David K. Staub (www.illinoisbusinessattorney.com)
                    Forum posts are not legal advice, are for informational and educational purposes only, and are not a substitute for proper consultation with legal counsel.

                    Comment


                    • #11
                      Agreed with the other responses.
                      - Under Common Law (what you have absent contract law and statutory law), there is a rule that says that employment is "at will" and the employer can change terms of employment prospectively (on a go forward basis). CA does indeed support this rule.
                      - The key is any work done before this was under the old "terms" and the employer cannot (in theory) retroactively change the terms for work that was already done. CA also very much support this rule. You might want to download the CA-DLSE and read the chapter on commissions.
                      http://www.dir.ca.gov/dlse/Manual-Instructions.htm
                      - Agreed that offer letters and company manuals are generally not legally binding contracts. Not in CA. Not anywhere. While all contracts are agreements not all agreements are contracts. If you think that your pieces of paper are contracts, take them to a local attorney for review.
                      - HOWEVER, this is CA we are talking about. One more time, You need to read the commission chapter I cited. CA strongly enforces non contract law agreements. While the offer letter likely is not a contract, if the employer tries to retroactively change the working conditions there is a very good chance (not a certainty) that CA will support your position. This is very much not true in all states. CA has very pro-employEE commission rules.
                      Last edited by DAW; 05-10-2011, 08:53 AM.
                      "Reality is that which, when you stop believing in it, doesn't go away".
                      Philip K. **** (1928-1982)

                      Comment


                      • #12
                        Originally posted by DAW View Post
                        CA has very pro-employer commission rules.
                        I believe you meant to say "pro-employEE" not ER, correct?
                        David K. Staub (www.illinoisbusinessattorney.com)
                        Forum posts are not legal advice, are for informational and educational purposes only, and are not a substitute for proper consultation with legal counsel.

                        Comment


                        • #13
                          Correct and good catch.
                          "Reality is that which, when you stop believing in it, doesn't go away".
                          Philip K. **** (1928-1982)

                          Comment


                          • #14
                            DAW, I am really very confident that we are non exepmt employee's, because of the nature of technology and how Sales Efforts are conducted in todays age... with most of our sales functions are by email and cel phones. We (I) do go out on sales calls but they are primarily for introductions and when handling problems. I went on 1 or 2 calls a day, but they were quick 30 minute meetings.... and mostly I worked out of the office or my home office.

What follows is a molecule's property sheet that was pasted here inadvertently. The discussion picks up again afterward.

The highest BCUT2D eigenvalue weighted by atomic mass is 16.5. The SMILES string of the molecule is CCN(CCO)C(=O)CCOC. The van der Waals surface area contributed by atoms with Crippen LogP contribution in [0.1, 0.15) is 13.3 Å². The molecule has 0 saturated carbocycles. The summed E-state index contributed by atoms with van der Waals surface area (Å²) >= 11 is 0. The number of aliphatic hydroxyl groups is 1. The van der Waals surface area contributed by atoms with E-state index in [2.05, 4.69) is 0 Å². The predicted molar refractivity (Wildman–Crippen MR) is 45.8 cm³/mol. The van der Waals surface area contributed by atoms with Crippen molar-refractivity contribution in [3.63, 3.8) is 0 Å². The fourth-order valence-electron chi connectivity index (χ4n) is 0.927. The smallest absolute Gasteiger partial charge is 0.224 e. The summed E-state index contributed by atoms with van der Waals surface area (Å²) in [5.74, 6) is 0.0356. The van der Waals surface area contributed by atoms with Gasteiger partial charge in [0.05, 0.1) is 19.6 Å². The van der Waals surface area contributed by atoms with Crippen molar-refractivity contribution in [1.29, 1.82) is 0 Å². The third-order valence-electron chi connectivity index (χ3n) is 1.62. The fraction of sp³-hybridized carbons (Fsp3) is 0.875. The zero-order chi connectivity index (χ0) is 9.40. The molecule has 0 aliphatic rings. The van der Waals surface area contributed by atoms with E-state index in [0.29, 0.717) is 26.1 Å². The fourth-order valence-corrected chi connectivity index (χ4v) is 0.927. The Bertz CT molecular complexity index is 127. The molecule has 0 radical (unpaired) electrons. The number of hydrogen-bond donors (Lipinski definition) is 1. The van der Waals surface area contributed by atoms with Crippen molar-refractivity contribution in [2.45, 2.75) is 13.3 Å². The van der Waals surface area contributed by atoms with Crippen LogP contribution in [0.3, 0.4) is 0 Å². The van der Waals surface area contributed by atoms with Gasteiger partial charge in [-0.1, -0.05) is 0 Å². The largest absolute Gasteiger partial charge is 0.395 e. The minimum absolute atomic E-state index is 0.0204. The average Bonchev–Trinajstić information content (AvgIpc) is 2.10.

I am willing to bet that MOST sales are this way now with technology as advanced as it is...

                            Thank you all for responding.... any further advice you can give is greatly appreciated.... I started talking with attorneys who are very eager to take my case and to make it a class action, which I am not at all sure I want to do. I DO know that it was unlawful for them to confiscate my lump sum of commissions, which they do regularly with all their reps.

                            Comment


                            • #15
                              Class action may or may not be worth doing, but is far outside my area of expertise. That is talk directly to the right kind of attorney territory.

                              What you can do is this.
                              - Put together a worksheet of all hours worked by workweek. You must be paid at least MW/OT for those hours. Then match up payments received against your MW/OT requirements. That is black letter law.
                              - CA is a good place for employees to have a commission dispute but it is not a perfect place. You need to take a very hard look at the commission requirements. CA-DLSE will indeed enforce commissions promised but this can get very technical. You need to talk a very hard look at the commission section in the CA-DLSE manual.
                              "Reality is that which, when you stop believing in it, doesn't go away".
                              Philip K. **** (1928-1982)

                              Comment

                              The LaborLawTalk.com forum is intended for informational use only and should not be relied upon and is not a substitute for legal advice. The information contained on LaborLawTalk.com are opinions and suggestions of members and is not a representation of the opinions of LaborLawTalk.com. LaborLawTalk.com does not warrant or vouch for the accuracy, completeness or usefulness of any postings or the qualifications of any person responding. Please consult a legal expert or seek the services of an attorney in your area for more accuracy on your specific situation.
                              Working...
                              X